Mistress of Wild Animals

by Dr. Alena Trckova-Flamee, Ph.D.

The Mistress of the Wild Animals (Potnia theron) or Queen of the Wild Bees appears under many names. Her Minoan name was Britomartis or Sweet Virgin and she was related to Dictynna. The name Potnia is known from the Linear script B tablets and was used for the principal Mycenaean female deity. The type of goddess who — in iconography — was surrounded by animals, and who appeared in archaic Greek art, was usually called Potnia theron, or sometimes Artemis.

During the fifteenth century BCE, the Mycenaeans, heavy influenced by Minoan culture, presented the Mistress of Animals in a Minoan manner and with her usual sacred symbols. However, by the Late Mycenaean period, the old type of deity flanked by animals was forgotten. On wall paintings the goddess is sometimes accompanied by a griffin, but generally new iconographical religious themes and types were applied.

The Mistress of Animals, a counterpart of the Master of Animals, is usually described as a hunting deity, but some authors associate her not only with wild animals, snakes, and birds, but further with a sacred tree and pillar, with poppy and some lily, and eventually she looked like a Mistress of Trees and Mountains. M.P. Nilsson believed that she was an earlier form of the Minoan Mother of Mountains. The Mycenaeans adopted the iconographical type of the Mistress of Animals and applied it the goddess of nature, who was represented with vegetation — mainly palms and papyrus flowers. The archaic Greeks, following the tradition, used the old iconographical scheme with their own aesthetic program, but over time the name of Potnia theron and her attributes and functions were integrated into Artemis.


Minoan seal reliefs depict the Mistress of Animals in frontal position with raised hands, turning the lower part of her body, and dressed in a Minoan skirt. She is flanked by animals, a double ax and snakes, which are evidence of her divinity. Her close relation with nature and her domination over animals is illustrated on the relief — one of the griffins, accompanying the deity, is suckling her breast. Another representation on a golden ring shows the deity with a galloping griffin. The griffins, the same as the beasts, became followers of the divinity and also function as her guardians. Occasionally, the mythical animals and the wild animals are depicted on their own, or with some religious equipment (such as an altar or a column), which provides information about the presence of the deity or about her sacred places.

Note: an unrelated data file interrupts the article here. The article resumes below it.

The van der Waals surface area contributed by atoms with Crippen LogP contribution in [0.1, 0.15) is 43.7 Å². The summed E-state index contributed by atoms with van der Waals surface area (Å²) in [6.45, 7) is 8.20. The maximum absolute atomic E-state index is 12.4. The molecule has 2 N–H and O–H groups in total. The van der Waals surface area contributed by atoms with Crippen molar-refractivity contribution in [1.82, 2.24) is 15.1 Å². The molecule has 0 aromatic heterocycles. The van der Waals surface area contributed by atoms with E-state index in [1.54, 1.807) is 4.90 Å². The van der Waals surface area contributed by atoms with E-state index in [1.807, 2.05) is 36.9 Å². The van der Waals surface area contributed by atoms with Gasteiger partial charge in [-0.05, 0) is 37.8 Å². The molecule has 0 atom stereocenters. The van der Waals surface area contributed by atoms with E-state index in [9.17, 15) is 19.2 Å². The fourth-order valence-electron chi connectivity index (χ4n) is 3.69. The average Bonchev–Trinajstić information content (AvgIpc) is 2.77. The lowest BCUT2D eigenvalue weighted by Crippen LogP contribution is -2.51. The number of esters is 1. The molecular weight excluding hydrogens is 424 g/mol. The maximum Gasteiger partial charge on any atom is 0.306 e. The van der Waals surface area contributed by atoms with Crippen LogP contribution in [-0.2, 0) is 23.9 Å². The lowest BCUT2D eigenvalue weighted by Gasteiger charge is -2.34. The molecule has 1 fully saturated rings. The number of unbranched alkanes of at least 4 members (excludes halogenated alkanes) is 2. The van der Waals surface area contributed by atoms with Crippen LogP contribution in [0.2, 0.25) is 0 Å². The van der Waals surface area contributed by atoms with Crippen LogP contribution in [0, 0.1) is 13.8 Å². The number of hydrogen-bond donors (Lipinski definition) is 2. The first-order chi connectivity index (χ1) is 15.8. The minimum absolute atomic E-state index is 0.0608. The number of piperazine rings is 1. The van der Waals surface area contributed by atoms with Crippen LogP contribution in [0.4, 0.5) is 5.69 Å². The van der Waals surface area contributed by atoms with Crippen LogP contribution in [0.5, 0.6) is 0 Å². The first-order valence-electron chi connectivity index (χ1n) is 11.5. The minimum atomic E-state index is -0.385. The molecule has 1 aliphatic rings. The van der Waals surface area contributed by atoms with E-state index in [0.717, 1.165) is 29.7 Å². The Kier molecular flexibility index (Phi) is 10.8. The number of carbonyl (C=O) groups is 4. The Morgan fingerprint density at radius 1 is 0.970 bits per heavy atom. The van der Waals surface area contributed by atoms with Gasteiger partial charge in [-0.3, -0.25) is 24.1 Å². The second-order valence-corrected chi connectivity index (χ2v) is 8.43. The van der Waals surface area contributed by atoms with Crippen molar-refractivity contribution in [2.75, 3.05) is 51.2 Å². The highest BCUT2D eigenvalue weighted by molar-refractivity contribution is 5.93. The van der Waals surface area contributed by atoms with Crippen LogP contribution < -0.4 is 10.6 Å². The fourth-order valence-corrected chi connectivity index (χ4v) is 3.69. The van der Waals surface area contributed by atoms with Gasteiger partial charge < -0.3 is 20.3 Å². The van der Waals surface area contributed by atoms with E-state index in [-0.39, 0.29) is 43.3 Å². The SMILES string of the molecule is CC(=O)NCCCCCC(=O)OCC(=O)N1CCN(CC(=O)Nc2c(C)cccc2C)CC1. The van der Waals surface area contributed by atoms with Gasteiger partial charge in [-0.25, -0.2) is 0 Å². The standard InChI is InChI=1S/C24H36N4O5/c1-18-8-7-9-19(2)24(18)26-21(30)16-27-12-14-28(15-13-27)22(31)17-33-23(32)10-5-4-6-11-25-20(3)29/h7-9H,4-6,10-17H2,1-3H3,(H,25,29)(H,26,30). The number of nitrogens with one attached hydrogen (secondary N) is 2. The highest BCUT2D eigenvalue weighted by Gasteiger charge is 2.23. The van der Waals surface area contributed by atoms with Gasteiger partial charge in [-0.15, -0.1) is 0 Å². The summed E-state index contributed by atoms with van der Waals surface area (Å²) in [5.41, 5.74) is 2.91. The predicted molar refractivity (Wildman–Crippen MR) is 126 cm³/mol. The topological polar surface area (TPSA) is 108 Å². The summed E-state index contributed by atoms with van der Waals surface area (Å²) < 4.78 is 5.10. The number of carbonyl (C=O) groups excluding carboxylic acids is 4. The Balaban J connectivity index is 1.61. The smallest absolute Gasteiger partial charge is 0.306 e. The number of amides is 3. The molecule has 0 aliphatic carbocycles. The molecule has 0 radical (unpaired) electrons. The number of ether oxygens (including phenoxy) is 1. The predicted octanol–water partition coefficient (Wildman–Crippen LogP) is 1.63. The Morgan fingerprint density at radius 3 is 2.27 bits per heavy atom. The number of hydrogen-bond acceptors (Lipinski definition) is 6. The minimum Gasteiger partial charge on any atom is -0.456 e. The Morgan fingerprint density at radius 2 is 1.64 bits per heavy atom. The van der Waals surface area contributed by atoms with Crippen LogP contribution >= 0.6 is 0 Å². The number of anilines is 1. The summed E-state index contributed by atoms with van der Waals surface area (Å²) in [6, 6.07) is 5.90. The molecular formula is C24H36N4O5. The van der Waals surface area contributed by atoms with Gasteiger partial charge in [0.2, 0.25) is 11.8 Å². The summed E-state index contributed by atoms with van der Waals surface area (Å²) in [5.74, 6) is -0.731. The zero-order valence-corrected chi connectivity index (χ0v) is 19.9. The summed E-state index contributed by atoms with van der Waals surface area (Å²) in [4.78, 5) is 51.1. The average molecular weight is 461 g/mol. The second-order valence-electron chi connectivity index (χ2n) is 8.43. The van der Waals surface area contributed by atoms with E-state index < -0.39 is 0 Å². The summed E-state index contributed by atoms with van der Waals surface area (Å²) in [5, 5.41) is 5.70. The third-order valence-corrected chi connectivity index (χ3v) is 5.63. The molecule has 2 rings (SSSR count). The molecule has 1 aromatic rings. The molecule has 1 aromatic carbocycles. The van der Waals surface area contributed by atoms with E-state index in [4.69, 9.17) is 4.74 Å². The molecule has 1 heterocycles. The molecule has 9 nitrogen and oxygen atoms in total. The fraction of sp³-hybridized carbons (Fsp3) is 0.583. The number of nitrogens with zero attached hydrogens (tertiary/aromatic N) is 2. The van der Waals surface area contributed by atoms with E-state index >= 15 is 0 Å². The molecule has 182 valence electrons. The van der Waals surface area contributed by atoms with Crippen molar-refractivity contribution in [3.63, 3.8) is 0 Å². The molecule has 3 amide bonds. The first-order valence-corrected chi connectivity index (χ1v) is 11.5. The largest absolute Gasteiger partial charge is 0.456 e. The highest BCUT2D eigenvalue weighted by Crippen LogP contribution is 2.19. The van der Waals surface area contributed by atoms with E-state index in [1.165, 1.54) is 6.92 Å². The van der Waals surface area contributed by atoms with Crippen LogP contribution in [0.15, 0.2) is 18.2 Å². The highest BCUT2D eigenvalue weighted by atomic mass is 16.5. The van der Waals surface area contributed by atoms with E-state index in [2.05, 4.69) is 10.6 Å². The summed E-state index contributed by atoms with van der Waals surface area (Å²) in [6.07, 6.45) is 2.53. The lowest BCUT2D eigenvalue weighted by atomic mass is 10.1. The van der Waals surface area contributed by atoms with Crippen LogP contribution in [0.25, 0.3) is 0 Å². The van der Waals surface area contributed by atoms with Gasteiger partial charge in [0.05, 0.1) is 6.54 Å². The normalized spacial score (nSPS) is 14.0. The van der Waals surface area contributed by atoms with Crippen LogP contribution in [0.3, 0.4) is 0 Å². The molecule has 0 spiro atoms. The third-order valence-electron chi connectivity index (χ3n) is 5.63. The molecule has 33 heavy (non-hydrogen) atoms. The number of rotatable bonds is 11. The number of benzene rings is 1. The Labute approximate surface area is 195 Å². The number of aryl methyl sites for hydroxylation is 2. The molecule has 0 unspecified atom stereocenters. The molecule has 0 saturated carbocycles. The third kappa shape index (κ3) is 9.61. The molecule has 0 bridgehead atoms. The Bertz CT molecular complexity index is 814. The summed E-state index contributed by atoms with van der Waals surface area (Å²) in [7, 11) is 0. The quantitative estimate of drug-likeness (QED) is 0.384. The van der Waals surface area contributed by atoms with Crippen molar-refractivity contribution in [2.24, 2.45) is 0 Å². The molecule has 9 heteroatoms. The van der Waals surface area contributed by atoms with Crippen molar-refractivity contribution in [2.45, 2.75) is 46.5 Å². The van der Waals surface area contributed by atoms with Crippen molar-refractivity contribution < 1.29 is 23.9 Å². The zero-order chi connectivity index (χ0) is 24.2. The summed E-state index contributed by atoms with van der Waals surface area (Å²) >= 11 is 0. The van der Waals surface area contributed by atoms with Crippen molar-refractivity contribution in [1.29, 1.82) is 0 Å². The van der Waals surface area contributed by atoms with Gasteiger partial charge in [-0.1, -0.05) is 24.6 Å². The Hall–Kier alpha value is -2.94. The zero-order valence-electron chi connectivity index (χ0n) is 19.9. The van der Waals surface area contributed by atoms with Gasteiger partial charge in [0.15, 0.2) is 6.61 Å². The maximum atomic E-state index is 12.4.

In early archaic Greek art, the Mistress of Animals emerges again. The relief on the pithos of Thebes show her in frontal position with raised hands, accompanied by lions and two small human figures, while a Boeotian vase illustrates her domination over many kinds of animals. Necklace plaques, decorated with the Mistress of Animals, and dating from the second half of seventh century BCE, present her with wings in a daedalic style, surrounded by lions, or with a body of bees without the company of animals. Finally, the vase by the François painter depicts the type of deity with wings again, holding a lion and a deer, but in this situation she is sometimes sometimes Potnia theron and sometimes Artemis.



  • Master of Animals. Trckova-Flamee, A.
  • Potnia. Trckova-Flamee, A.
  • Chadwick, J. (1994). The Mycenaean World. Cambridge, p. 99.
  • Nilsson, M.P. (1927). The Minoan-Mycenaean Religion and its survival in Greek Religion. Lund, p. 334.